Turbaned women in voluminous lace-trimmed white dresses, the Bahainas, are on the dock to welcome us to the 16th century capital of Brazil, Salvador da Bahia. Seventy percent of the people in Bahia State are Afro-Brazilian, which adds an exotic dimension.
With bags clutched tightly to our chests as instructed, we take the public elevator up to the historic old town where there’s as many Catholic churches as there are days of the year – well, nearly – there’s 300!
We never look like being accosted, but Edmundo has to stop me from calling a policeman over when two smiling lace-trimmed ladies start demanding $10, each, for posing with me for a photograph. “You should see how they live”, says the cavalier Edmundo with a shrug. Well, of course, I then took over ‘negotiations’.
We walk on to the Terreiro de Jesus, a wide plaza lined with 17th century houses in the heart of historic Salvador and stroll under the imperial palm trees taking in the spectacle of the major churches. The Jesuits are at one end, and the Dominicans are across the way. The Franciscans built their Church and Convent a bit further down past a row of most colourful colonial houses.
It is the Church and Convent of San Francisco that we visit. The Cloister contains 37 white and blue tile panels each with a scene from Greco-Roman mythology. The interiors of the church feature impressive Baroque-style carvings bathed in gold leaf.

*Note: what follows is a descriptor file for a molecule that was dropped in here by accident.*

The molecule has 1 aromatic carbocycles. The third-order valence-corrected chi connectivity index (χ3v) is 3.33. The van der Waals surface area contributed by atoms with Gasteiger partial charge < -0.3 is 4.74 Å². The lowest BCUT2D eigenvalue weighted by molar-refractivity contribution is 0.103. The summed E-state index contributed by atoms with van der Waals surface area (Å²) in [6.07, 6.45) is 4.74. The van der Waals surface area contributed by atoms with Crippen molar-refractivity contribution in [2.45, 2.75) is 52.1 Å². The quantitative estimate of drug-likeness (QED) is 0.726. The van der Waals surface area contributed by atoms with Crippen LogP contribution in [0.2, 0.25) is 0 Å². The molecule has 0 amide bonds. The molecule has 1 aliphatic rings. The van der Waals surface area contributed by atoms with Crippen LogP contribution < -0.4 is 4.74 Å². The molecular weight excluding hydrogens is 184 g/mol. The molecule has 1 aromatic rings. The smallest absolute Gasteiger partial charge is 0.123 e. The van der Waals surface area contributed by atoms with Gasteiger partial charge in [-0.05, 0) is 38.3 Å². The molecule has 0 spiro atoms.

The palms are not providing any shade or respite to us sweating in ninety degrees under a burning sun, so lunchtime is advanced. We hop a taxi to the Amado Restaurant in a beautifully recreated warehouse right on the Baia de Todos os Santos. (The entrance is completely covered with a seldom seen vine of red Quisqalis that grew in profusion along the side fence in my boyhood home in Brisbane.)
One Caipirinha, the local cocktail made from Cachaza sugarcane spirit, and the lemon ciruela fruit was nearly enough to put me under the table. But I’m glad, survived to enjoy the Grilled Octopus and then Sole with mango, papaya and cilantro salsa – all the time looking out to sea. When not looking at the glittering array of locals arriving – from a ‘Morgan Freeman look-a-like’ politician in starched white linen suit (with male secretary, two steps behind), and ‘ladies who lunch’.
Our taxi driver returns and takes us on a quick tour past favelas and smart residential high-rises to have a quick look at a Brazilian beach, (or Brazilians on the beach). On returning to the ship, we forego afternoon tea and make a bee-line to cabins for a cold wash.
Picasa Web Album